Jordan Ali is working diligently to give voice to the experiences of those with subjective cognitive decline (SCD). This PhD student from the University of Victoria aims to develop profiles of individuals with this condition, which may signal early stages of Alzheimer’s disease. This can be helpful to general practitioners and front-line support workers in identifying individuals who are at risk of developing Alzheimer’s disease. Video Transcript: Hi, my name is Jordan Ali. My work relates to a phenomenon called…

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AAIC 2017 reveals great strides in research

AAIC 2017 reveals great strides in research

By Nalini Sen, Director, Alzheimer Society Research Program I had the opportunity to attend this year’s annual Alzheimer’s Association International Conference (AAIC) in London, UK. This conference brings together some of the world’s leading researchers and clinicians in dementia treatment, detection and prevention. And with a record number of presentations—3300 in all—I have to admit, I was awestruck. Here are a few takeaways I would like to share with you: Stress can age your brain How we manage stress is even…

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Research Video Series: Introducing Danielle Alcock

Research Video Series: Introducing Danielle Alcock

Danielle’s personal experience inspired her to pursue research in the field of continuity of care. She will assess existing services through the use of oral narratives by female, Indigenous caregivers for a loved one diagnosed with alcohol-related dementia and will make recommendations based on their experience. Coming from a First Nations family, it was difficult to navigate the healthcare system dealing with jurisdictional barriers, stigma and a lack of resources. As a caregiver, there are no existing supports for alcohol-related…

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Announcing the top 10 Canadian dementia research priorities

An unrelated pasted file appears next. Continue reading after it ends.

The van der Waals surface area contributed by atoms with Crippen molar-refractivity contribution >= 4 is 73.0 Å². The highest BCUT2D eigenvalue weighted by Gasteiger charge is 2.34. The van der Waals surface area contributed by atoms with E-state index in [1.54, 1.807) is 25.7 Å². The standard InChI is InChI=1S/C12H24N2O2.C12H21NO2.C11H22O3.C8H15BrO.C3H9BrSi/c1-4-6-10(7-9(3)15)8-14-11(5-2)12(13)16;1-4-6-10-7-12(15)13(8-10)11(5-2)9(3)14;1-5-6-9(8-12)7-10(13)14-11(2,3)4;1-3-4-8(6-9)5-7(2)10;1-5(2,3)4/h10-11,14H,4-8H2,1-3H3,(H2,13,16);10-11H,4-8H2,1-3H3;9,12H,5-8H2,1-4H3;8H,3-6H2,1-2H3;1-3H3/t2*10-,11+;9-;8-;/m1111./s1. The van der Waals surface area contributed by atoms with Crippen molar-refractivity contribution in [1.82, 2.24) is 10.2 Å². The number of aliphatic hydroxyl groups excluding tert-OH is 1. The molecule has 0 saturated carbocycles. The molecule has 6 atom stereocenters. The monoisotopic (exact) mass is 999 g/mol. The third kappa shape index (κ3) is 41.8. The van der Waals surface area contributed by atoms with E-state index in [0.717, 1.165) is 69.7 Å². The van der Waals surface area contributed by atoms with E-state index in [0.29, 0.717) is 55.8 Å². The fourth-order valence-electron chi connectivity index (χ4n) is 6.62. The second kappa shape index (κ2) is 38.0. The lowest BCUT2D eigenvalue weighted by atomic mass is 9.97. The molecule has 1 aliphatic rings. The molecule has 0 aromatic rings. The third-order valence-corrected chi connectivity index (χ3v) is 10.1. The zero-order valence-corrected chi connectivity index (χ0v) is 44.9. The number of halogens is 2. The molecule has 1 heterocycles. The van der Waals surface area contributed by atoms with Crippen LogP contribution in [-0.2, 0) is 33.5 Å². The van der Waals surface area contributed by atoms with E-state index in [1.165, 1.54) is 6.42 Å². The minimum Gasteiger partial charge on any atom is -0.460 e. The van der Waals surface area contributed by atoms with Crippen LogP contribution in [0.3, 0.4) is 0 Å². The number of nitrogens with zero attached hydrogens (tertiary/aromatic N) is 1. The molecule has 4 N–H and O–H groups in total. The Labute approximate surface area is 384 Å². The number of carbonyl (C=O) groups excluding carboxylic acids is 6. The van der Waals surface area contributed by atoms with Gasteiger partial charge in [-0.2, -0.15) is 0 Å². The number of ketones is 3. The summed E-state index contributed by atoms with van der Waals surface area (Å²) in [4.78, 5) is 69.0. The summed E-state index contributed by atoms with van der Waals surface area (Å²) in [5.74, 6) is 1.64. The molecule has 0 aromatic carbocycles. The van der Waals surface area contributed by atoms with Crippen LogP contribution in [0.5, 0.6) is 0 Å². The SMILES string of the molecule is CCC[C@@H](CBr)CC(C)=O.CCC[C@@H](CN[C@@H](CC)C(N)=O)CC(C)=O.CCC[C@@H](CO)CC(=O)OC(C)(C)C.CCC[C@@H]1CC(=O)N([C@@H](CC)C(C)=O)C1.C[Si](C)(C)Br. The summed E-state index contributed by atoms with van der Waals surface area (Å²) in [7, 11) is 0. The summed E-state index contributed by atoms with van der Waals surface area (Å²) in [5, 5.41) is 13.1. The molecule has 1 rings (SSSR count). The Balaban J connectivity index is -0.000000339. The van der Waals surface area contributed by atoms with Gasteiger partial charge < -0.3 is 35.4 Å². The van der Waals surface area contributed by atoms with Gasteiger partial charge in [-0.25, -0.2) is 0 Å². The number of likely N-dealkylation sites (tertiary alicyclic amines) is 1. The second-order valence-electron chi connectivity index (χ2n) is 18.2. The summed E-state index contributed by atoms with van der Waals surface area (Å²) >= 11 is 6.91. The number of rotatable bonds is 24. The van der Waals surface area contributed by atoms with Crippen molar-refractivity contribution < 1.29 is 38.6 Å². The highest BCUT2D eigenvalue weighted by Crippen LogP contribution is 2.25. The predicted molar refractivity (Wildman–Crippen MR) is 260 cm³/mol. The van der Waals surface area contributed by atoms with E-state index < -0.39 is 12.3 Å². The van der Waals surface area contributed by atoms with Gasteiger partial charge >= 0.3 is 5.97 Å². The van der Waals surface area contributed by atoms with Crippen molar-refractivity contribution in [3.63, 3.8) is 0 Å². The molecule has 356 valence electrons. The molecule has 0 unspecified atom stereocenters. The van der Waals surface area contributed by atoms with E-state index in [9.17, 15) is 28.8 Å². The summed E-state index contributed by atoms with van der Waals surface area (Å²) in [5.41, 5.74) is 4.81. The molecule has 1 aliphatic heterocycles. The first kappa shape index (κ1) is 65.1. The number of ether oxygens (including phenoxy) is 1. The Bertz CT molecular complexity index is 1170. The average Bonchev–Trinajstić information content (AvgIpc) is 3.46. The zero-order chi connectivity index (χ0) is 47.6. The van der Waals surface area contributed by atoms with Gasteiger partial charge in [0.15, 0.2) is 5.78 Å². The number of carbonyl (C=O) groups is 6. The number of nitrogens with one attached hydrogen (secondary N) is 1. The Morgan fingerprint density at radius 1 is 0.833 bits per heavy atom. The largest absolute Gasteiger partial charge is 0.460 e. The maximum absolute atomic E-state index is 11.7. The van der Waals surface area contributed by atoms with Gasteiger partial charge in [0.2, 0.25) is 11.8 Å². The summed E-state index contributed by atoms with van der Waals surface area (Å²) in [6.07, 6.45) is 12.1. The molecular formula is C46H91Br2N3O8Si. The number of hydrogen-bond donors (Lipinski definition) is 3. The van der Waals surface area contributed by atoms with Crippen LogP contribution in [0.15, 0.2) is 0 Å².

Announcing the top 10 Canadian dementia research priorities

[Le texte en français suit l’anglais ci-bas.] By Drs. Katherine McGilton and Jennifer Bethell Over the course of the past year, we asked Canadians affected by dementia—either personally or through their work—for their unanswered questions about living with dementia, dementia prevention, treatment and diagnosis. This study, also known as the Canadian Dementia Priority Setting Partnership, set out to identify the top 10 dementia research priorities, and to share them with Canadian researchers and research funding organizations. We thank the over…

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Research Video Series: Introducing Sharon Koehn

Research Video Series: Introducing Sharon Koehn

Too often, immigrants in Canada don’t receive the help and support they need because of barriers like language and culture. That’s why Dr. Sharon Koehn from Simon Fraser University, British Columbia, is on a mission to identify ways to foster relationships of trust among immigrants affected by dementia and encourage them to reach out to multicultural agencies. Living with Alzheimer’s disease and other dementias is hard enough; it’s essential that we ensure that we don’t make it even harder by…